- Part of...Under Cinema
A mesmerising film where pairs of performers dance within and between images to create a series of sensual movements flowing from creation, celebration and euphoria to devastation, grief and destruction.
"Technically stunning and emotionally unrelenting, this is art that makes you feel." - Corridor8
Two-channel colour HD video with stereo sound, 19 minutes
Tsang’s film takes as a point of departure the question of what it might mean to produce ‘impossible’ images, or to depict life that has been deemed invisible or impossible by society. Moten and Harney’s essay posits an impossible set of images of resistance, through poetic notions of blackness (entangled with transness and queerness) as an improvisational mode of being, in common with others and the environment. This film does not, nor cannot, illustrate the essay, but instead attempts to enact it by reverse engineering its approach to making images. In this approach, images become windows into alternative ways of living together.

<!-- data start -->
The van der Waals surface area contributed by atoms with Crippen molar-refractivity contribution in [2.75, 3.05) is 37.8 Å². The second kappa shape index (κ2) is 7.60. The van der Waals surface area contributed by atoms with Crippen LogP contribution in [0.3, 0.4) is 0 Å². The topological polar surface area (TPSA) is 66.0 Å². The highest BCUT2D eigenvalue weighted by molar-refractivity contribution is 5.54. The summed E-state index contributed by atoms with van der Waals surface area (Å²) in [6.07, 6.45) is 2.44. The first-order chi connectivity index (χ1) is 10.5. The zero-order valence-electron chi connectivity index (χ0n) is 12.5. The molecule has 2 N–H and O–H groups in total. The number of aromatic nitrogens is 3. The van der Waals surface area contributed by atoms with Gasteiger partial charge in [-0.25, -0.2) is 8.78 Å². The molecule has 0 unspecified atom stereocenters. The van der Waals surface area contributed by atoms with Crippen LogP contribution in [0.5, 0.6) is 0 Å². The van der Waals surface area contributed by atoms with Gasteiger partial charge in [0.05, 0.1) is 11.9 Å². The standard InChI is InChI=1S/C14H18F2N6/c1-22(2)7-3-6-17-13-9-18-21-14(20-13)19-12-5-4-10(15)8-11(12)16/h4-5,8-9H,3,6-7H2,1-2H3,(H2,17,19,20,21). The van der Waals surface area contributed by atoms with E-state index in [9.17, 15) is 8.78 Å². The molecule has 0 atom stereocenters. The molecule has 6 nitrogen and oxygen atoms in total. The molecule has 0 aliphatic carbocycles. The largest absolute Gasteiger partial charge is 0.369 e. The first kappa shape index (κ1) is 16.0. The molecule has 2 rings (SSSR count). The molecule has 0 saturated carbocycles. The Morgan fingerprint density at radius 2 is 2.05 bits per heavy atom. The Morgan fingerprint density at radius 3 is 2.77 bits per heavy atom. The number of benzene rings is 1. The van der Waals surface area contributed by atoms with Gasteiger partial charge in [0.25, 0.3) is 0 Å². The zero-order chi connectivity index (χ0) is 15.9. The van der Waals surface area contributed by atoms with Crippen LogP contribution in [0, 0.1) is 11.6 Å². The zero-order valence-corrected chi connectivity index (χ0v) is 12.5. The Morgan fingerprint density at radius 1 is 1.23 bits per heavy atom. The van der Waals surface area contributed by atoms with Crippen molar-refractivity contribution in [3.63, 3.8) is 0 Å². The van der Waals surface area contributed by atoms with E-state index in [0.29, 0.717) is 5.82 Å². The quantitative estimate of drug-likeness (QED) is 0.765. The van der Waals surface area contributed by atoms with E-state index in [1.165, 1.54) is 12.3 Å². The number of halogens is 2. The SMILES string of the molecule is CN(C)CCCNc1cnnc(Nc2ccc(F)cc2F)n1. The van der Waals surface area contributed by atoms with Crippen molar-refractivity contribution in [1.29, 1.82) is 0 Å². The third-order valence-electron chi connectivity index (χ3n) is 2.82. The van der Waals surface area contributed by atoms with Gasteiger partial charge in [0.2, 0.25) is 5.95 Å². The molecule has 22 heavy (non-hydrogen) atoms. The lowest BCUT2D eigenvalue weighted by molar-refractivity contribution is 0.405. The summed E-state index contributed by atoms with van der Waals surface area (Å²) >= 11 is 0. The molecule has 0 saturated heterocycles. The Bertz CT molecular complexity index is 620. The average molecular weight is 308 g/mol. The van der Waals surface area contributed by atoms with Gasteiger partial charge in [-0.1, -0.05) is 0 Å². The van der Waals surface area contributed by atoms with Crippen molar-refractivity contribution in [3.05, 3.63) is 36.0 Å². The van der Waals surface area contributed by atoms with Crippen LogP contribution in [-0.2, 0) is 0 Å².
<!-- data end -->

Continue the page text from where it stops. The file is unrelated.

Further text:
The video portrays two scenes, which unfold in separate projections that intentionally overlap each other, creating a third space of imagery. On the right channel, two performers (Ligia Lewis and Jonathan Gonzalez) dance in a studio and on the left, two performers (boychild and Josh Johnson) dance in an outdoor field. Within these frames, movement does not only exist as an opportunity for union, or exploration, but also as a potential moment of
hazard, or violent separation. Images continually contaminate one another and exist in a constant state of entanglement. Here, the camera no longer plays the role of an all-seeing narrator, but becomes another performer complicit in the action: bound by its limitations, spontaneity and complexities.
The film is divided into five thematic chapters derived from the essay, giving contextual pacing and form to a series of sensually mesmerising movements which seem to continually flow from creation, celebration and euphoria to devastation, grief and destruction.
Commissioned by curator Nadja Argyropoulou for Polyeco Art Initiative. Courtesy of the artist and Galerie Isabella Bortolozzi, Berlin.